Example #1: The single family home is generating $950 a month. Your total rent is $11,400 and you expect 95% occupancy rate for income of $10,830. Your expenses are going to be property tax and insurance of $2000 and your mortgage is $528 a month x 12 for $6,336 annually. You estimate other expenses and maintenance of $1000 a year. So rent = $10,830 and expenses = $9,336. Rents less expenses gives a cash flow of $1,494. If you put down 20% for $22,000 then you'd be making about $2k a year on $22k or roughly 6.7% return on your down payment. This might be an OK buy.

Example #2 : A duplex is selling for $95,000 with $1000 rent combined for 2 units. You think it might be harder to rent here and so you estimate occupancy rate of 90%. The property is an old building in a bit of disrepair so you may have higher maintenance costs and would run about $1500 a year. The owner pays water and sewer of $75 a month for $900 annually. Insurance and property taxes run $1800. With 20% down the mortgage payments are $456 a month or $5472 a year. The rental income is $10,800 and total expenses are $9,672 which gives a cash flow of $1,128. With $19,000 down this would result in a return of 5.9%

Calculate the Capitalization Rate

The Capitalization Rate or CAP is the rate that you gain income for the investment. You figure the CAP rate by figuring the net operating income and dividing by the price. So for a general example if the property nets $10,000 a year and it costs $100,000 then the CAP is 10,000/100,000 = 10%. This represents the income return from the property if it is owned outright. CAP rates can be in the 3-10% range typically. The higher the % the better.

Example #1: Your net rent would be $10,830 and if you subtract he expenses then your net operating income is $7,830. The asking price is $110,000 so that would give you = net income / price = 7830 / 110000 = 7.18%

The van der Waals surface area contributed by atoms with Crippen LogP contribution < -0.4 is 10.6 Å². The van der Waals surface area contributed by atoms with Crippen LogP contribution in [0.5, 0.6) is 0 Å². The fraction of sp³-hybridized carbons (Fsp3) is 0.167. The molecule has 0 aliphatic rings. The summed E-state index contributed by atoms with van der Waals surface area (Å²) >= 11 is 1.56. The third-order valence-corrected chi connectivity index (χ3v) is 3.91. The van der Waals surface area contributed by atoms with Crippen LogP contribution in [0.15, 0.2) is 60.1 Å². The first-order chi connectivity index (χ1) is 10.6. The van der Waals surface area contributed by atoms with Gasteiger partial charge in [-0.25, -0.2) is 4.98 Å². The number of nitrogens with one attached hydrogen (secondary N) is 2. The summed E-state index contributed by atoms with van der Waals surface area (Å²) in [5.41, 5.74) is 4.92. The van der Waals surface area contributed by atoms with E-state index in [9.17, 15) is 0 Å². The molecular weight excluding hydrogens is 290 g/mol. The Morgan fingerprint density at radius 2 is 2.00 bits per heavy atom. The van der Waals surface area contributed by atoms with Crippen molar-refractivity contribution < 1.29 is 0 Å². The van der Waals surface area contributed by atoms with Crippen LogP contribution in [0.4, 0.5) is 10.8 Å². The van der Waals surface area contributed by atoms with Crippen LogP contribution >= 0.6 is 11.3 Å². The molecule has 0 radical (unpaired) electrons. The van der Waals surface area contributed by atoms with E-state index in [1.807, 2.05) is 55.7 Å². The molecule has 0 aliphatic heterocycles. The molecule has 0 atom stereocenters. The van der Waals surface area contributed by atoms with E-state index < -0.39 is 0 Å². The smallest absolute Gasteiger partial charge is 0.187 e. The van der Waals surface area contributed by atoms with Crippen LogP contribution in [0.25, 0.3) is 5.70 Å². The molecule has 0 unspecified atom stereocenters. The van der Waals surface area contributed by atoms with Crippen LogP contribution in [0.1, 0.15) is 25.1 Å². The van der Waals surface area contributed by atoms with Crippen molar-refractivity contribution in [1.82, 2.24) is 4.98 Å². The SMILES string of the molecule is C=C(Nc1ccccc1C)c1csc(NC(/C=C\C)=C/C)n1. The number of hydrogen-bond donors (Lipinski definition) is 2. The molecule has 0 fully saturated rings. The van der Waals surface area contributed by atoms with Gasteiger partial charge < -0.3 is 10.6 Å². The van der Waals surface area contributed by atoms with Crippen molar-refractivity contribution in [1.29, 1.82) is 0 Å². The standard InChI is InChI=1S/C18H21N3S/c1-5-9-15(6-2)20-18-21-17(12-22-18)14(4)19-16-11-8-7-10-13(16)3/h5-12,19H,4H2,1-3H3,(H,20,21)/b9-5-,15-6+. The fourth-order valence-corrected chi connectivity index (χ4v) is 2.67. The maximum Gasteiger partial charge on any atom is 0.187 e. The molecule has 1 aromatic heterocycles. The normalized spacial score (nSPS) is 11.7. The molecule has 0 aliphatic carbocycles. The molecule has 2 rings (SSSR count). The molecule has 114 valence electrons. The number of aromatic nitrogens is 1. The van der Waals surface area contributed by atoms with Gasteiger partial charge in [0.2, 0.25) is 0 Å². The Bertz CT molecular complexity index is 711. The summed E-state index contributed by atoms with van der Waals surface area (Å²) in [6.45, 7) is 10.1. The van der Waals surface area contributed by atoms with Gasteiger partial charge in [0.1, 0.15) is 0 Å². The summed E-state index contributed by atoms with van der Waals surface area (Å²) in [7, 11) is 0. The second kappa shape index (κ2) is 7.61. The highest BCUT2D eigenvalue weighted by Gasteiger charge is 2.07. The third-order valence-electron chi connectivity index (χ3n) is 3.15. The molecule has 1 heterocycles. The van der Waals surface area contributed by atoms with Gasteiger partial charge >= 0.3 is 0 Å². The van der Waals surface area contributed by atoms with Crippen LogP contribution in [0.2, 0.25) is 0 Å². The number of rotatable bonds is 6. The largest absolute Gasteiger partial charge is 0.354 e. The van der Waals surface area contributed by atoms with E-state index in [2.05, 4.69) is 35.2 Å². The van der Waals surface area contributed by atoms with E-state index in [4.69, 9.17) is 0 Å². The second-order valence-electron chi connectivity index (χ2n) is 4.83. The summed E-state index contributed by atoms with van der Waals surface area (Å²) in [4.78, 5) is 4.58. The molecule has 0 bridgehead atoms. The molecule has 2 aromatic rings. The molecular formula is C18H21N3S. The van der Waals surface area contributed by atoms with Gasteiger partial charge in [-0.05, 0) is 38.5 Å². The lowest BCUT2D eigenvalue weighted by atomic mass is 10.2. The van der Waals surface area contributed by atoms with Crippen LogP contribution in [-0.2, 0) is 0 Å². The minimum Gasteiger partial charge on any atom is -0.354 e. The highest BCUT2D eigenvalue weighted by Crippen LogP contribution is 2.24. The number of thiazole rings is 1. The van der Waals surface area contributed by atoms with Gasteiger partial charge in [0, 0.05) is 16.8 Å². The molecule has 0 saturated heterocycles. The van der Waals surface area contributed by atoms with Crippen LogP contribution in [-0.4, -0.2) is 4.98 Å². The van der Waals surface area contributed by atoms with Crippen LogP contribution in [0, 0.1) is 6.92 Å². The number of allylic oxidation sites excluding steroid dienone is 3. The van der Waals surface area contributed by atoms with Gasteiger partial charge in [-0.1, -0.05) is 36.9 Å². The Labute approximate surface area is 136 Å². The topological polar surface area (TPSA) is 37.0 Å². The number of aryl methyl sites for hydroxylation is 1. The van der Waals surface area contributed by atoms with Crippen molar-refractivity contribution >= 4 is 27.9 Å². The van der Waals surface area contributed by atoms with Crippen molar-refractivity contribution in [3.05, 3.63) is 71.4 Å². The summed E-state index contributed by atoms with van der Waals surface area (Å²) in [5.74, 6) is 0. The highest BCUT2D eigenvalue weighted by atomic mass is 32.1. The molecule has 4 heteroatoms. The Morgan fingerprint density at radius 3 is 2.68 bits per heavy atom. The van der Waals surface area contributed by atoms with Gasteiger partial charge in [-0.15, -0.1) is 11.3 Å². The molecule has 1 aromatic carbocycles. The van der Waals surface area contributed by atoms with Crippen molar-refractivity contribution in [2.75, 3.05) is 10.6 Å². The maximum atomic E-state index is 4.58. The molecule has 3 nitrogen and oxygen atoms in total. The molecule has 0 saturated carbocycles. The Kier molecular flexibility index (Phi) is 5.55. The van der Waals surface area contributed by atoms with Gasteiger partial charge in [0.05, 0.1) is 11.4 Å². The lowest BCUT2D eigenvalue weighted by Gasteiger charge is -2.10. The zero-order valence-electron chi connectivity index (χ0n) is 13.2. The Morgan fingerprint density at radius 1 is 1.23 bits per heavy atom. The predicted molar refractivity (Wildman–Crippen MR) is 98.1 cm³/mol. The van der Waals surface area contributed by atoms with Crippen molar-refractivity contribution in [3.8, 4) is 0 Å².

Example #2 : Rent of $10,800 and expenses of $4200 for a net income of $6,600. The price is $95,000. Therefore the CAP would be = net income / price = 6600 / 95000 = 6.94%

Taking the time to evaluate all the costs and expenses of buying a property as well as examining the condition of the unit and the nature of the tenants is certainly worth your time.
we looked at an apartment building that looked like a great deal on the surface. It was being sold for around $150,000 and it was a 6 unit with rental income of over $25,000 a year. On the surface the property looked like it should have a good return. But the more we looked at it the more problems we saw. First the property was in need of repair. This would lead to higher maintenance costs. Second the owner had some difficult tenants which could ultimately cause the need for evictions, losses in rent and repairs, and extra vacancies. Lastly the property was using shared heating and electric so the owner was responsible for paying all the heat and electric utility costs which would be a major expense. I added it up and the expenses amounted to over $20,000 leaving less than $5000 annual income after expenses. That would be a pretty poor return on a cash investment of $150,000 and the property would have caused us a LOT of work as well. If we had jumped into the purchase too soon without getting more data then we might have ended up with a very poor investment. The extra time we took to get more details paid off in saving us from making a bad purchase.